SMS Marketing: Short Form, Big Return?

Is Short Message Service (SMS) dead? This idea has been gaining ground over the past year, with some experts claiming that free and for-pay text apps will soon replace SMS marketing.

According to Light Reading, however, there is life in those old bones yet. Despite losses in the person-to-person SMS market, application-to-person SMS marketing is enjoying a 6 percent compound annual growth rate.

If you are a small company trying to make a global impact with SMS, can you still get the message across?

Go Mobile, Stay Global

It’s no surprise that mobile ad spending continues to rise. As noted by recent research analysis from mobiThinking, video and audio ads will see significant global growth this year. It is worth noting that Asia continues to dominate this market with 33.6 percent of total mobile ad spend this year. Gartner, meanwhile, estimates a worldwide total of $20.6 billion spend on mobile ads this year, and ABI Research says this number will hit $24 billion by 2016. Put simply, mobile advertising is big business and shows no signs of slowing down.

Hail the King

So, where does SMS fit into this picture? Despite doom and gloom predictions, SMS remains a powerful force in the world of mobile marketing. According to SlickText, SMS messaging produces engagement rates that are six to eight times higher than email and are read within an average of five seconds after being received. SlickText said that 57 percent of consumers said they would be interested in opting into an SMS loyalty program. However, the big takeaway is that 90 percent of users who participated in an SMS program felt it offered value.

Tapping In

The mobile ad market is growing, and SMS is far from dead. In fact, business-to-consumer messaging is on the rise. A recent Forbes article has some good advice for companies that want to tap in. Start with service, then carefully add promotion. While 64 percent of consumers think that organizations should be more willing to communicate via text, the most important aspects of a text service for customers include peace of mind (39 percent) and quality service (36 percent). In other words, a marketing-heavy campaign won’t get the messaging across. Companies need to start with regular, open communication and work their way up.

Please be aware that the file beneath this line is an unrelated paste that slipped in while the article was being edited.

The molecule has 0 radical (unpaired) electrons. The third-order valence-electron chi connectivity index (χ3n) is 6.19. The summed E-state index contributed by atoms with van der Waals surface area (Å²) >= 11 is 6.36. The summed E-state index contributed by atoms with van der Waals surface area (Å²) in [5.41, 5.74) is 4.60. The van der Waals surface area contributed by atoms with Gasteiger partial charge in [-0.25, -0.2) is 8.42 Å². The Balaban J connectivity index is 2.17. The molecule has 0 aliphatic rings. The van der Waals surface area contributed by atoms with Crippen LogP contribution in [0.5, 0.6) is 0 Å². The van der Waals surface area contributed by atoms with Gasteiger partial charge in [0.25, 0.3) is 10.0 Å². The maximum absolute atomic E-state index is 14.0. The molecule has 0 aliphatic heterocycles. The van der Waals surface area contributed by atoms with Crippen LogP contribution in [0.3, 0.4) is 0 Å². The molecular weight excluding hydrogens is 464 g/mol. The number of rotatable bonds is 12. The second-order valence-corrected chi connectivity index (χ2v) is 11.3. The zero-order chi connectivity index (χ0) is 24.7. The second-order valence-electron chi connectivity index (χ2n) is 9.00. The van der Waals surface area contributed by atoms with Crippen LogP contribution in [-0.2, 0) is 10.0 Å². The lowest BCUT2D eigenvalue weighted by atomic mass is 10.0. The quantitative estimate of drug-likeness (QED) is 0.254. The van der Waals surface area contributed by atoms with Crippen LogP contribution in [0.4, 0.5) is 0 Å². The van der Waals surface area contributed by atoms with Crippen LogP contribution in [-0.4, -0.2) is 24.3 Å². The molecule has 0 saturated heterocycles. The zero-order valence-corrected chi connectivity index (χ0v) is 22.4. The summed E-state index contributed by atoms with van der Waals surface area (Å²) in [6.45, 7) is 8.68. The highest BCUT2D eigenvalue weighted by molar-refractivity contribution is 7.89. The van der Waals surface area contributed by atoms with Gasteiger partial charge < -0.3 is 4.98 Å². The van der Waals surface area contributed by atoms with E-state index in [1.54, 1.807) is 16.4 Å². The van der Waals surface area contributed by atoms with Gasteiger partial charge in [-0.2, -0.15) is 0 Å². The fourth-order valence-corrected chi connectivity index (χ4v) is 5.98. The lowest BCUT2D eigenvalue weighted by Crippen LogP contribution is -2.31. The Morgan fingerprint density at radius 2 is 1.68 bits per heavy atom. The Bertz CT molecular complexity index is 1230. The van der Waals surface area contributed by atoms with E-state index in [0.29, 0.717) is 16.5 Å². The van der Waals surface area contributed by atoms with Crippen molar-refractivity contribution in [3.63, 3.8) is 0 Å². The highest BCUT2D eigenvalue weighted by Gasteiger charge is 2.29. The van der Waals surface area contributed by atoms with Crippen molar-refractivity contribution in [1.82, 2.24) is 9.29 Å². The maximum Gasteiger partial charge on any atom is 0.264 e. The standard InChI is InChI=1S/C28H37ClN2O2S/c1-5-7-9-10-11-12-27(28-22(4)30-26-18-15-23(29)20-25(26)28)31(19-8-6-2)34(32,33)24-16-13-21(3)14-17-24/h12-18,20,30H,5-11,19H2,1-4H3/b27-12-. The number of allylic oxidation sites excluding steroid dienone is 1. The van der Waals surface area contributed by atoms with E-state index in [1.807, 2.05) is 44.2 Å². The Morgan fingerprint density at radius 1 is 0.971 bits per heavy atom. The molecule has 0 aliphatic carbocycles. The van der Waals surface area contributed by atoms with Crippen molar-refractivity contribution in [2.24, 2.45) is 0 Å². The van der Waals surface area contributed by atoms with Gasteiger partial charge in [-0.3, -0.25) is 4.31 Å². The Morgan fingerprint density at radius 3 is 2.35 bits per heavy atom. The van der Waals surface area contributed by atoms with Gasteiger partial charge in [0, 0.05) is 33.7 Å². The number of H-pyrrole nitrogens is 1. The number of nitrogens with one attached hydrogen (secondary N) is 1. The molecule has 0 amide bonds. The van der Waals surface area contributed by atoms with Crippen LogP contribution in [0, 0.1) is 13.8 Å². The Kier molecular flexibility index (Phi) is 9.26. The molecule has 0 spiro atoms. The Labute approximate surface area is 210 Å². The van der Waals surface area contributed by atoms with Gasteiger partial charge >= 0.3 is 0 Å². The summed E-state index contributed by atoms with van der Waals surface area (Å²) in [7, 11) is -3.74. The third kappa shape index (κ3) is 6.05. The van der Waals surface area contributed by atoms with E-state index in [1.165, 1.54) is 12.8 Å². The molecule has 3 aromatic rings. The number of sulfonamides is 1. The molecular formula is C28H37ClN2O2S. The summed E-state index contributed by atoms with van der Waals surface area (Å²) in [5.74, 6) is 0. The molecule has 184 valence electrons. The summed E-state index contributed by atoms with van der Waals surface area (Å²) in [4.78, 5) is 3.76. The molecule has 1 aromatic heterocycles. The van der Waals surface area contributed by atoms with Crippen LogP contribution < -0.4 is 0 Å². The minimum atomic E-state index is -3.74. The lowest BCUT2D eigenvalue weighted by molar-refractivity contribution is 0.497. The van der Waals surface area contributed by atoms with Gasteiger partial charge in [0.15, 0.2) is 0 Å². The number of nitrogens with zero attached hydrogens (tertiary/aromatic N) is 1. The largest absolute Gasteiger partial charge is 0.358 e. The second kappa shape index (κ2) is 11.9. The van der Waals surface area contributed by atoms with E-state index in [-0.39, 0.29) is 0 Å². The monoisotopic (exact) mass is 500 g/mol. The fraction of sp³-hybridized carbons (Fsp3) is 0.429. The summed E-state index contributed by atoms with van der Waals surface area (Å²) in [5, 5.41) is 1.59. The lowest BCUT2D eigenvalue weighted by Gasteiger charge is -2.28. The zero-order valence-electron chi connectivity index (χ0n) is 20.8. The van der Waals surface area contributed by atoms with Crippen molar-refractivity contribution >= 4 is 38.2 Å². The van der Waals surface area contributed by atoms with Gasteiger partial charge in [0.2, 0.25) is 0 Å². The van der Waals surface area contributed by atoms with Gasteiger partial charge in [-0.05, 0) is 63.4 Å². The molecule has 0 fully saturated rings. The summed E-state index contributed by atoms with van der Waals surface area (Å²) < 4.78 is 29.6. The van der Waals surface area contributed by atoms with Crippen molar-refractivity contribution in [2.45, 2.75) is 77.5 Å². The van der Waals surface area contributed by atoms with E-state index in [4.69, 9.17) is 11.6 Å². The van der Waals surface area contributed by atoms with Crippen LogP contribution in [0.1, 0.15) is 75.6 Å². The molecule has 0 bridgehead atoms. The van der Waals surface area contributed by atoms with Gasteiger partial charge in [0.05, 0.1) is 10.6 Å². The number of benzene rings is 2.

Your business also faces the challenge of marketing to a global audience. Since text messages can’t be wordy, you have a limited amount of space to make a great impression. As a result, localization is key to having a worldwide impact. Quick translations run the risk of over-simplication or missing the mark altogether. The worst-case scenario is that you end up offending potential clients with poor word choice or imagery, and they spread the slip-up to their friends via social media.

With great SMS reach comes great responsibility. It’s a powerful force and brand advocate so long as you focus on service and don’t skimp on localization.

Image source: Bigstock

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About Doug Bonderud

Doug Bonderud is a freelance technology writer with a passion for telling great stories about unique brands. For the past five years, he's covered everything from cloud computing to home automation and IT security. He speaks some French, is fluent in Ancient Greek and a master of Canadian English — and yes, colour needs a 'u'.